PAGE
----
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verb close pronunciation in British English /kləʊz/ 
Word Forms
Close
present tense
I/you/we/theyclose
he/she/itcloses
present participleclosing
past tenseclosed
past participleclosed
  1. 1
    [intransitive/transitive] if you close something, or if it closes, it moves to cover an open area

    Close the door quietly behind you.

    Did the fridge door close completely?

    I was just closing my eyes to go to sleep when the phone rang.

    Her mouth closed after a moment and she said nothing.

    1. a.
      [transitive] to move together the parts of something that was spread to its full size

      Nick closed his book and put it down.

      Closing the umbrella, she ran for the car.

  2. 2
    [intransitive/transitive] to stop doing business at regular times or temporarily

    We close the office at noon on Fridays.

    Snow forced both airports to close.

    close for:

    We will close for stocktaking next week.

    close on:

    The Blue Café closes on Mondays.

    1. a.

      close

      or

      close down

      [intransitive/transitive] to stop doing business or operating permanently

      The government plans to close 10 coal mines.

      Small shops are closing because of competition from the large chains.

  3. 3
    [transitive] to stop people or vehicles from entering or leaving a place, using a road etc

    They have closed their border with Albania.

    close something to something:

    There is a proposal to close the park to traffic.

    close something for something:

    The bridge will have to be closed for repairs.

  4. 4
    [intransitive/transitive] if something such as a discussion, activity, or event closes, or if you close it, it ends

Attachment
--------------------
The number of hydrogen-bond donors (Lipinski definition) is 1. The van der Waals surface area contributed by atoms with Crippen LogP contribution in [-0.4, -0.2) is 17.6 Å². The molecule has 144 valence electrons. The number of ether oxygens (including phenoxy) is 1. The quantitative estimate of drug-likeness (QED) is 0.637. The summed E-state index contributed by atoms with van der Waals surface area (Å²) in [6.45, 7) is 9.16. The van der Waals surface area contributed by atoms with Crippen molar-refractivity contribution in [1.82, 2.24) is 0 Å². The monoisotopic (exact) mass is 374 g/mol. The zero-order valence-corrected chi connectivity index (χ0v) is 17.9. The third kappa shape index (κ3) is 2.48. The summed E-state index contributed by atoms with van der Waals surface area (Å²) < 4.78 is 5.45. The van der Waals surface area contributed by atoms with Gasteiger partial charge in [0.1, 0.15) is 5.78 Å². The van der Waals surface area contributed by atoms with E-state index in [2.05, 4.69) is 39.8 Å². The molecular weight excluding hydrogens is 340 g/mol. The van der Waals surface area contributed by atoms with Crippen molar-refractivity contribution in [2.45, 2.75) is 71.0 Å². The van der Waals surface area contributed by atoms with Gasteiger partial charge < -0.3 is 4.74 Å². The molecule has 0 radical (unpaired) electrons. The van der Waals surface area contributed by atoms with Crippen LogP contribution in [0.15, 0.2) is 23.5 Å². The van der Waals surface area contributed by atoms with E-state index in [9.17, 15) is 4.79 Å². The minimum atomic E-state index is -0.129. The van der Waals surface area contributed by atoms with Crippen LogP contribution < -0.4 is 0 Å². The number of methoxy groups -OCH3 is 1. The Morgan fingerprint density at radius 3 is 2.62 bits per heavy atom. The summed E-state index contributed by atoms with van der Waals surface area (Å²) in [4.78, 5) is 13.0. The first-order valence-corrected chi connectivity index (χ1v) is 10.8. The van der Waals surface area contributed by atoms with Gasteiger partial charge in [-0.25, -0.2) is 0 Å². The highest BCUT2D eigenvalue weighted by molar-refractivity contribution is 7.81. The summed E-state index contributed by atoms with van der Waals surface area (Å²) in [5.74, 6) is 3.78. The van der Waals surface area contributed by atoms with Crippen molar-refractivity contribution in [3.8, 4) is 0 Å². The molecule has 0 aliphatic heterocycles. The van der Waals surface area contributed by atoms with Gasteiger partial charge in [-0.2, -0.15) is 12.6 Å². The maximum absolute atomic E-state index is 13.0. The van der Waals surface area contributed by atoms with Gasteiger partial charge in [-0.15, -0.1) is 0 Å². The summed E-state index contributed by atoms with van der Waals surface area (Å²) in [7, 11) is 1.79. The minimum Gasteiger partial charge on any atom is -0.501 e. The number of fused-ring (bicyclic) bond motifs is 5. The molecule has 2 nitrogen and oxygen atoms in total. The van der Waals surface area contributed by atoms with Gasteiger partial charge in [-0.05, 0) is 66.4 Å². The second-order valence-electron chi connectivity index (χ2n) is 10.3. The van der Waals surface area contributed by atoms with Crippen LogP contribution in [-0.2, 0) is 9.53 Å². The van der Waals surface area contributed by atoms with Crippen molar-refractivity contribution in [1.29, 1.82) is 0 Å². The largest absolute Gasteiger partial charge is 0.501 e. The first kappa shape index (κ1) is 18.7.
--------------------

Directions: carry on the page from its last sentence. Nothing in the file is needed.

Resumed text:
Can we close this matter and move on?

    Her latest Broadway show closed after only three performances.

    close with:

    The letter closes with an appeal for money.

    close something by doing something:

    He closed the meeting by thanking everyone for coming.

    close a case (=end an investigation):

    The police are closing the case because of a lack of evidence.

  5. 6

    close

    or

    close up

    [intransitive/transitive] to reduce the distance or difference between people or things
    close on:

    Williams was leading but the other runners were closing on him fast.

    close the gap between:

    Closing the gap between rich and poor would help to improve the health of the nation.

  6. 7
    [transitive] to stop having an account with a bank, shop etc

    We closed our bank account and opened a new one online.

  7. 8
    [transitive] business to successfully complete the arrangements for a business deal

    He had to lower the price to close the sale.

  8. 9
    [intransitive/transitive] to put or have your fingers, hands, or arms around someone or something
    close around/over:

    Her hand closed tightly over his.

phrases

solutionism

the belief that every problem has a solution based in technology

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chicken raffle

any random process, such as a competition in which a name is drawn from a hat

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